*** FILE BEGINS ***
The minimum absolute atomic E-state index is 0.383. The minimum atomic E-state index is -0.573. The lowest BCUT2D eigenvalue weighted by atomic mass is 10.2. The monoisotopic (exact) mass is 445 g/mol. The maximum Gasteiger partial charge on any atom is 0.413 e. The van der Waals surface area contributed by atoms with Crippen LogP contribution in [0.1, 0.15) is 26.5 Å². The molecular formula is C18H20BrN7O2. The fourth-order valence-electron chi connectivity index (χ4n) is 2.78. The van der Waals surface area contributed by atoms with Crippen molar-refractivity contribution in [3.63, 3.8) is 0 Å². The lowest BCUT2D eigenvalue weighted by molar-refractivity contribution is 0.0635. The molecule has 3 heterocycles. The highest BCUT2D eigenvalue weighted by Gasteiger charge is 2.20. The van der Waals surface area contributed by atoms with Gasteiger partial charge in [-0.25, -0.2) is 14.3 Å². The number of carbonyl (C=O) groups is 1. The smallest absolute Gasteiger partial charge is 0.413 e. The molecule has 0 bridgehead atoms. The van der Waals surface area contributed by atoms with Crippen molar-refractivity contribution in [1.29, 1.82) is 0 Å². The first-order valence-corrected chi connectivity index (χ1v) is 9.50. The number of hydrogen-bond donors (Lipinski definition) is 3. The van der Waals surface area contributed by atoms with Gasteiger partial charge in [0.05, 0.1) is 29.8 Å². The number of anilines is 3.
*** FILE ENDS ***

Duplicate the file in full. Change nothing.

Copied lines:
The minimum absolute atomic E-state index is 0.383. The minimum atomic E-state index is -0.573. The lowest BCUT2D eigenvalue weighted by atomic mass is 10.2. The monoisotopic (exact) mass is 445 g/mol. The maximum Gasteiger partial charge on any atom is 0.413 e. The van der Waals surface area contributed by atoms with Crippen LogP contribution in [0.1, 0.15) is 26.5 Å². The molecular formula is C18H20BrN7O2. The fourth-order valence-electron chi connectivity index (χ4n) is 2.78. The van der Waals surface area contributed by atoms with Crippen molar-refractivity contribution in [3.63, 3.8) is 0 Å². The lowest BCUT2D eigenvalue weighted by molar-refractivity contribution is 0.0635. The molecule has 3 heterocycles. The highest BCUT2D eigenvalue weighted by Gasteiger charge is 2.20. The van der Waals surface area contributed by atoms with Gasteiger partial charge in [-0.25, -0.2) is 14.3 Å². The number of carbonyl (C=O) groups is 1. The smallest absolute Gasteiger partial charge is 0.413 e. The molecule has 0 bridgehead atoms. The van der Waals surface area contributed by atoms with Crippen molar-refractivity contribution in [1.29, 1.82) is 0 Å². The first-order valence-corrected chi connectivity index (χ1v) is 9.50. The number of hydrogen-bond donors (Lipinski definition) is 3. The van der Waals surface area contributed by atoms with Gasteiger partial charge in [0.05, 0.1) is 29.8 Å². The number of anilines is 3.